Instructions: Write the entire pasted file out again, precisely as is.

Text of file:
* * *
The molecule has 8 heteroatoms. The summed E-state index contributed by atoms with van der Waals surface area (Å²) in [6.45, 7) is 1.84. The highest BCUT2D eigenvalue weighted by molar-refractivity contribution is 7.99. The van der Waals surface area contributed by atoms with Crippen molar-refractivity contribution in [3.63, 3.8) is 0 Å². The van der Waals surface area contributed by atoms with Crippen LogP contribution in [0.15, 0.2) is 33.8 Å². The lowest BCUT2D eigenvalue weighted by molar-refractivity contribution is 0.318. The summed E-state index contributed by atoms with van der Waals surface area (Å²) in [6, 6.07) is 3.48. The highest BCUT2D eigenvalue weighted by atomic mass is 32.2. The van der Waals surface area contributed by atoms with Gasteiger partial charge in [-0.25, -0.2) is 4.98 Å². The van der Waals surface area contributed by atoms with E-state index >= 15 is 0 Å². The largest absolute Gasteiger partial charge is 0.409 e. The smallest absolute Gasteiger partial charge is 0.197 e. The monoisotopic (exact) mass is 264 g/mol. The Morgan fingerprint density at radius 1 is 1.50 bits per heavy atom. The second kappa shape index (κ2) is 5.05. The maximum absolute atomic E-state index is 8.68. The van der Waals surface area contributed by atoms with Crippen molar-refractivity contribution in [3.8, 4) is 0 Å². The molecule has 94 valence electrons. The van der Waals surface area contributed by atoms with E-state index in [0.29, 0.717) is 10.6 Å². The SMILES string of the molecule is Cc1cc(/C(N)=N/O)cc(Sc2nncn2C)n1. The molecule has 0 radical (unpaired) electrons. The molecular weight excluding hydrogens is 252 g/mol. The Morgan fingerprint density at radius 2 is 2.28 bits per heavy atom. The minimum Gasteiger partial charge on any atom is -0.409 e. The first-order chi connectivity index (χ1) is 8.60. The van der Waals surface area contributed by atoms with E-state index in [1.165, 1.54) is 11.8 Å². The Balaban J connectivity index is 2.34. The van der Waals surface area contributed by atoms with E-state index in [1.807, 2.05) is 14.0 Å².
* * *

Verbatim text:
The molecule has 8 heteroatoms. The summed E-state index contributed by atoms with van der Waals surface area (Å²) in [6.45, 7) is 1.84. The highest BCUT2D eigenvalue weighted by molar-refractivity contribution is 7.99. The van der Waals surface area contributed by atoms with Crippen molar-refractivity contribution in [3.63, 3.8) is 0 Å². The van der Waals surface area contributed by atoms with Crippen LogP contribution in [0.15, 0.2) is 33.8 Å². The lowest BCUT2D eigenvalue weighted by molar-refractivity contribution is 0.318. The summed E-state index contributed by atoms with van der Waals surface area (Å²) in [6, 6.07) is 3.48. The highest BCUT2D eigenvalue weighted by atomic mass is 32.2. The van der Waals surface area contributed by atoms with Gasteiger partial charge in [-0.25, -0.2) is 4.98 Å². The van der Waals surface area contributed by atoms with E-state index >= 15 is 0 Å². The largest absolute Gasteiger partial charge is 0.409 e. The smallest absolute Gasteiger partial charge is 0.197 e. The monoisotopic (exact) mass is 264 g/mol. The Morgan fingerprint density at radius 1 is 1.50 bits per heavy atom. The second kappa shape index (κ2) is 5.05. The maximum absolute atomic E-state index is 8.68. The van der Waals surface area contributed by atoms with Crippen molar-refractivity contribution in [3.8, 4) is 0 Å². The molecule has 94 valence electrons. The van der Waals surface area contributed by atoms with E-state index in [0.29, 0.717) is 10.6 Å². The SMILES string of the molecule is Cc1cc(/C(N)=N/O)cc(Sc2nncn2C)n1. The molecule has 0 radical (unpaired) electrons. The molecular weight excluding hydrogens is 252 g/mol. The Morgan fingerprint density at radius 2 is 2.28 bits per heavy atom. The minimum Gasteiger partial charge on any atom is -0.409 e. The first-order chi connectivity index (χ1) is 8.60. The van der Waals surface area contributed by atoms with E-state index in [1.165, 1.54) is 11.8 Å². The Balaban J connectivity index is 2.34. The van der Waals surface area contributed by atoms with E-state index in [1.807, 2.05) is 14.0 Å².